Wind and solar together will represent more than 80% of global renewable capacity growth in the next five years. By 2022, Denmark is expected to be the world leader, with 70% of its electricity generation coming from variable renewables.
In some European countries (Ireland, Germany and the United Kingdom), the share of wind and solar in total generation will exceed 25%. In China, India and Brazil, the share of variable generation is expected to double to over 10% in just five years. These trends have important implications going forward. Without a simultaneous increase in system flexibility (grid reinforcement and interconnections, storage, demand-side response and other flexible supply), variable renewables are more exposed to the risk of losing system value at increasing shares of market penetration since wholesale prices are depressed precisely when wind and solar production exceeds demand.
Market and policy frameworks need to evolve in order to cope simultaneously with multiple objectives, including providing long-term price signals to attract investment, ensuring efficient short-term electricity dispatching, pricing negative externalities and unlocking sufficient levels of flexibility as well as fostering a portfolio of dispatchable renewable technologies, including hydropower, bioenergy, geothermal and CSP.
Renewable generation closes the gap with coal
By 2022, global renewables electricity generation is expected to grow by over one-third to over 8 000 terrawatts per hour, equal to the total power consumption of China, India and Germany combined. As a result, the share of renewables in power generation will reach 30% in 2022, up from 24% in 2016.
In the next five years, growth in renewable generation will be twice as large as that of gas and coal combined. While coal remains the largest source of electricity generation in 2022, renewables halve their gap with coal, down to 17% in 2022. Despite slower capacity growth, hydropower will remain the largest source of renewable electricity generation in our forecast, followed by wind, solar PV and bioenergy.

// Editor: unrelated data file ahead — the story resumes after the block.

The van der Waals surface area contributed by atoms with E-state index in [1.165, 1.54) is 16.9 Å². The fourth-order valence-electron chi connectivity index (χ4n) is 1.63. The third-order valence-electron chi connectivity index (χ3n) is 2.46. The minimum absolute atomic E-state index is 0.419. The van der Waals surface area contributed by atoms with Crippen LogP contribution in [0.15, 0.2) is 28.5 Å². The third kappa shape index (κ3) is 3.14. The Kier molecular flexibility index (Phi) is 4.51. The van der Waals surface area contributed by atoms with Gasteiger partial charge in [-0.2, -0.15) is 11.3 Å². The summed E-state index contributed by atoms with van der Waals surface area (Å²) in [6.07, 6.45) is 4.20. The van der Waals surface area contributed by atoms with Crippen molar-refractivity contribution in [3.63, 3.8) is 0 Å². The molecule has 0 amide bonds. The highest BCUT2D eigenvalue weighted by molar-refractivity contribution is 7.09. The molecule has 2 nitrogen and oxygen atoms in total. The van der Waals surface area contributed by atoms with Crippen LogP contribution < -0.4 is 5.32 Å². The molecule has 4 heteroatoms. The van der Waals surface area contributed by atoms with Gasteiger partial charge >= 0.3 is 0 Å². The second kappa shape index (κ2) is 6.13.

Renewable policies are spurring more competition
Renewable policies in many countries are moving from government-set tariffs to competitive auctions with long-term power purchase agreements (PPAs) for utility-scale projects. Increased competition has allowed reducing remuneration levels for solar PV and wind projects by 30-40% in just two years in some key countries such as India, Germany and Turkey.
This competitive price discovery mechanism through tenders has squeezed costs along the entire value chain, thus becoming a more cost-effective policy option for governments. Auctions can also allow a better control of deployment, total incentives, and system integration aspects. Almost half of renewable electricity capacity expansion over 2017-22 is expected to be driven by competitive auctions with PPAs, compared to just over 20% in 2016.
Auction prices continue to fall
Announced auction prices for wind and solar have continued to fall although average generation costs of new-built projects remain higher. Over the period 2017-22 global average generation costs are estimated to further decline by a quarter for utility-scale solar PV; by almost 15% for onshore wind; and by a third for offshore wind. till, these average costs for solar PV remain relatively high because of high FITs in China and Japan as well as relatively elevated investment costs in the United States. Meanwhile, announced auction prices indicate much steeper possible cost reductions, ranging from $30-45/MWh for solar PV (India, Mexico, United Arab Emirates, Argentina) to $35-50/MWh for onshore wind (India, Morocco, Egypt, Turkey, Chile).
Auctions are also proving effective in rapidly reducing costs of offshore wind and CSP. While auction announcements (in terms of both volumes and prices) need to be verified over time, they suggest that expanding competitive pricing could result in even lower average costs in coming years.
Renewable transport and heat